“Semiotic Terrain: Art from Australia and New Zealand”
Salon 94 Freemans, 1 Freeman Alley, Manhattan; 212-979-0001; salon94.com.
This excellent, close-knit group show uses art from Australia and New Zealand to create a range of heady dialogues. Chunky clay cameras from Alan Constable, who is legally blind, look like models of the idea of a camera, while behind them are a number of Julian Martin’s brightly colored biomorphic pastel model ideas that are harder to name.
Susan Te Kahurangi King’s pencil drawings of waves, birds and cartoon characters use every available square inch of paper – until they don’t, and stop with the arresting, asymmetrical beauty of an icy peak or tidal wave. Across the room, the majestic, fingerprint-like swirls of four beautiful paintings by Mantua Nangala, Yukultji Napangati, and Warlimpirrnga Tjapaltjarri offer a completely different treatment of the space, where the foreground and background are not fused, but rather fused together.
‘Finding Out: Abstraction in Self-Taught Art’
Andrew Edlin Gallery, 212 Bowery, Manhattan; 212-206-9723, edlingallery.com.
Like the corresponding exhibition at Hirschl & Adler, the premise of this show is far too open – but it is filled with excellent pieces if you take them individually. Judith Scott’s twine-wrapped monolith from a small strainer on a Louisville Slugger is an inspiring and contemporary lesson in imaginative problem solving. And some ink drawings by the outsider Eugene von Bruenchenhein are precise but richly decorated, like scientific diagrams of the mythological Thunderbird.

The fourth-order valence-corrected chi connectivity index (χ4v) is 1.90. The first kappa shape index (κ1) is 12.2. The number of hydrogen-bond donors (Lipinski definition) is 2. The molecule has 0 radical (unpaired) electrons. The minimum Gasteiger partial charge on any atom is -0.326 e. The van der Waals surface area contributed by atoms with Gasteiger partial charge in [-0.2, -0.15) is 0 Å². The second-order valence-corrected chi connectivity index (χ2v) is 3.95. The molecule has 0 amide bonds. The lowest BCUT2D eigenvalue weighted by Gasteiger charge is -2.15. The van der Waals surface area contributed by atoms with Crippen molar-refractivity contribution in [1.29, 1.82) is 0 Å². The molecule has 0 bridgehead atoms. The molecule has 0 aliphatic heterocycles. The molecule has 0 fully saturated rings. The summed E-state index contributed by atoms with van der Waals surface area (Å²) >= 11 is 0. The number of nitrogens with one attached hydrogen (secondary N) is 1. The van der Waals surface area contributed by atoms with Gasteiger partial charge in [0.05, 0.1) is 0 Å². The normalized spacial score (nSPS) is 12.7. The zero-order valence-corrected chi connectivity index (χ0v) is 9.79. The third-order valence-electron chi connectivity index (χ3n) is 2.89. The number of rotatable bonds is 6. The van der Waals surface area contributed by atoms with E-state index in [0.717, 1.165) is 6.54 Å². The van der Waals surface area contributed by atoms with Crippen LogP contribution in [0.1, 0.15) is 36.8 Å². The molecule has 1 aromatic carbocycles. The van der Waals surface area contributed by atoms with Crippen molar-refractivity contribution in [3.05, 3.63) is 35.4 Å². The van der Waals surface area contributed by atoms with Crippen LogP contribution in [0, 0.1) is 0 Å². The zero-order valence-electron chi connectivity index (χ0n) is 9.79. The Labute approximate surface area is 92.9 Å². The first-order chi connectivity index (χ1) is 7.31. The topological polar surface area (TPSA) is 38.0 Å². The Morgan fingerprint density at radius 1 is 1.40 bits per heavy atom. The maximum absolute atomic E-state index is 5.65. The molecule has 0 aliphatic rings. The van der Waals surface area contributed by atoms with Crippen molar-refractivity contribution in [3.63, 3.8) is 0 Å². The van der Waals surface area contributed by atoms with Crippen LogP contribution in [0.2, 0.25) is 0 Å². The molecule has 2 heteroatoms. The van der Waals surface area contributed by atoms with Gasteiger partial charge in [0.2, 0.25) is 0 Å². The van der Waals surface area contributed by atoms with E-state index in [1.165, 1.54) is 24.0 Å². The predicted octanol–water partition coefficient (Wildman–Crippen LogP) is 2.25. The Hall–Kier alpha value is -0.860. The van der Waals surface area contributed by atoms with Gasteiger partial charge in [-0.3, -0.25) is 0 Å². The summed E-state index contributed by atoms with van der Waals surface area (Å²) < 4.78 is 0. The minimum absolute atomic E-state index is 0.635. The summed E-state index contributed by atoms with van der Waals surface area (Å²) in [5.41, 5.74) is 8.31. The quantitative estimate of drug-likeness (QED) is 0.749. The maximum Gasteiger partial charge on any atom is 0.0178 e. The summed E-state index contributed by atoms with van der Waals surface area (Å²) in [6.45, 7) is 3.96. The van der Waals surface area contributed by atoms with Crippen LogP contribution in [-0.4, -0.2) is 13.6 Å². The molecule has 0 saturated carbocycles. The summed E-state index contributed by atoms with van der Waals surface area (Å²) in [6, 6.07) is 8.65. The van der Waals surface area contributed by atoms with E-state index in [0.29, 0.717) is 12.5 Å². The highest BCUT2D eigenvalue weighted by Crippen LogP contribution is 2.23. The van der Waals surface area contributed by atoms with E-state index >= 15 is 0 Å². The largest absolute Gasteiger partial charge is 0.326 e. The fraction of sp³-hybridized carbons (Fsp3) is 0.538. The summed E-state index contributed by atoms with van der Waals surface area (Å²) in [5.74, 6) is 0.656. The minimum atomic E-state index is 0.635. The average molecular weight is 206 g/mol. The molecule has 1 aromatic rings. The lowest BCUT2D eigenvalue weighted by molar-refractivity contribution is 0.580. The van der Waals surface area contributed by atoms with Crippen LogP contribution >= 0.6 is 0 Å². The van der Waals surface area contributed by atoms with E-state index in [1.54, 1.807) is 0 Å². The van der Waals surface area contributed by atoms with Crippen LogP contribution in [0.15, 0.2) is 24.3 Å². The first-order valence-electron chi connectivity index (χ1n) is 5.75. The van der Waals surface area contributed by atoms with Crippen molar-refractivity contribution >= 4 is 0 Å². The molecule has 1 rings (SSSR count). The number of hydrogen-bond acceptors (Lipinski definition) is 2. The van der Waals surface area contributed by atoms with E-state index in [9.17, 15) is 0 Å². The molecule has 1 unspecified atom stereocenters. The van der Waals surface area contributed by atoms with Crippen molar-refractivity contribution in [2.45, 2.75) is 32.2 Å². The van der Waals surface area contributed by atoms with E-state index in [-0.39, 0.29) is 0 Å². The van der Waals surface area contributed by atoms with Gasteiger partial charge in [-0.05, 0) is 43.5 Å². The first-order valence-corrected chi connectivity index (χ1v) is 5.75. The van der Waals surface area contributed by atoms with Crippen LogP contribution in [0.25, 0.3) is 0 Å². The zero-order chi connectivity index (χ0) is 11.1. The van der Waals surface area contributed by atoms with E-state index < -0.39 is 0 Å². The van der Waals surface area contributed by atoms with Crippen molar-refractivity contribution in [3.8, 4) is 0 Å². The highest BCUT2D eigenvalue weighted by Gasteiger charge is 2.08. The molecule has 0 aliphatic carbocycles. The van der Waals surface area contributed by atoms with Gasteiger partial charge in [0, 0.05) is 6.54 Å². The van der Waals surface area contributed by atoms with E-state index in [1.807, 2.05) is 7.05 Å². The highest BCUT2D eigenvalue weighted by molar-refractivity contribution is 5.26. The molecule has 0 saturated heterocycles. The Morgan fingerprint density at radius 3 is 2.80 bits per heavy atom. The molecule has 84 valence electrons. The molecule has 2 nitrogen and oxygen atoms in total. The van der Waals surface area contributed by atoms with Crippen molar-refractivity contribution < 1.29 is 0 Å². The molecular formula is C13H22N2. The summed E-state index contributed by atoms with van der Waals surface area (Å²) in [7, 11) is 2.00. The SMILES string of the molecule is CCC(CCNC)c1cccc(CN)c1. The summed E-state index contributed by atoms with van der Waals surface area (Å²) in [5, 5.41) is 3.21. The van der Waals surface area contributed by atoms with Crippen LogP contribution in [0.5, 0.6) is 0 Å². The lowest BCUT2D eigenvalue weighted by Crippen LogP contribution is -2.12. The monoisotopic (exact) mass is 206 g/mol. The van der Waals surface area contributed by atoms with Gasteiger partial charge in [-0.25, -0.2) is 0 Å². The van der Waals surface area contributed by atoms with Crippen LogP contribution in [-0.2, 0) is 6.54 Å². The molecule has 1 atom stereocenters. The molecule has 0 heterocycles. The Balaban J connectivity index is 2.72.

A large red painting by Maruch Méndez of Chiapas, Mexico is a revelation. She divides a multi-colored airplane into smaller and smaller boxes with thick black lines and remembers textiles and cartography as well as spider webs without engaging in any of them. An incised square made of black sheet metal by Tommy May from Australia is even more haunting: drifts of fine white lines create ghostly rectangular shapes, like the sky seen through a snowstorm at night.
“Keep your lamps trimmed and on”
Shin Gallery, 322 Grand Street, Manhattan. 212-375-1735; shin-gallery.com.
The most powerful of the three simultaneous shows in this spacious gallery on the Lower East Side is the black folk art round-up, “Keep Your Lamps Trimmed and Burning,” simply because their works are so powerful. A weird and delightful red-edged photo collage by Thornton Dial shows Batman rising out of a blue-green sea of steel bars and a pair of quilts by Allie Pettway and Annie Mae Young from Gee’s Bend, Ala as well as any abstraction in the Museum of Modern Art.
But what’s special is again Bolden, a blind artist who made minimal but crudely textured scarecrows in his backyard in Memphis before his death in 2005. An untitled work, another basin that has overturned on a rusty metal chair, has pieces of rubber for ears and a goatee and throbbing with spiritual energy. Another, a kind of altarpiece made from a hubcap and leftover carpet on a window frame, deserves to be looked at for days.
Outsider Art Fair
Jan. 29-Feb. 7, multiple venues and online; outsiderartfair.com.